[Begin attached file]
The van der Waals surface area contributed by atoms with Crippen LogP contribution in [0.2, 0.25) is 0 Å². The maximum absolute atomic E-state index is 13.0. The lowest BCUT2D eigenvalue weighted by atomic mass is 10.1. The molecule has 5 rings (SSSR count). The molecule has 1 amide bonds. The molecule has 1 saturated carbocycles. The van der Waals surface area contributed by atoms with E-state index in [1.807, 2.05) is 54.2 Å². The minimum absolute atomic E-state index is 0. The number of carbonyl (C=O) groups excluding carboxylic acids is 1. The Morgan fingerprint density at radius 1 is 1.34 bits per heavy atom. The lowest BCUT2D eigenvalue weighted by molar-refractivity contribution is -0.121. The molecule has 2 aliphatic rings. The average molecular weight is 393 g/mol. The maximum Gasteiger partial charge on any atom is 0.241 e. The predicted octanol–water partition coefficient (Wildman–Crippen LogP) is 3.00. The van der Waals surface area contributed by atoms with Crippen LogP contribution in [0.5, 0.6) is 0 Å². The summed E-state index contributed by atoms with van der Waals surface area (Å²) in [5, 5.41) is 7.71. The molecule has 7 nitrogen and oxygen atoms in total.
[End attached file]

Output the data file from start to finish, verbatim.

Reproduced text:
The van der Waals surface area contributed by atoms with Crippen LogP contribution in [0.2, 0.25) is 0 Å². The maximum absolute atomic E-state index is 13.0. The lowest BCUT2D eigenvalue weighted by atomic mass is 10.1. The molecule has 5 rings (SSSR count). The molecule has 1 amide bonds. The molecule has 1 saturated carbocycles. The van der Waals surface area contributed by atoms with E-state index in [1.807, 2.05) is 54.2 Å². The minimum absolute atomic E-state index is 0. The number of carbonyl (C=O) groups excluding carboxylic acids is 1. The Morgan fingerprint density at radius 1 is 1.34 bits per heavy atom. The lowest BCUT2D eigenvalue weighted by molar-refractivity contribution is -0.121. The molecule has 2 aliphatic rings. The average molecular weight is 393 g/mol. The maximum Gasteiger partial charge on any atom is 0.241 e. The predicted octanol–water partition coefficient (Wildman–Crippen LogP) is 3.00. The van der Waals surface area contributed by atoms with Crippen LogP contribution in [0.5, 0.6) is 0 Å². The summed E-state index contributed by atoms with van der Waals surface area (Å²) in [5, 5.41) is 7.71. The molecule has 7 nitrogen and oxygen atoms in total.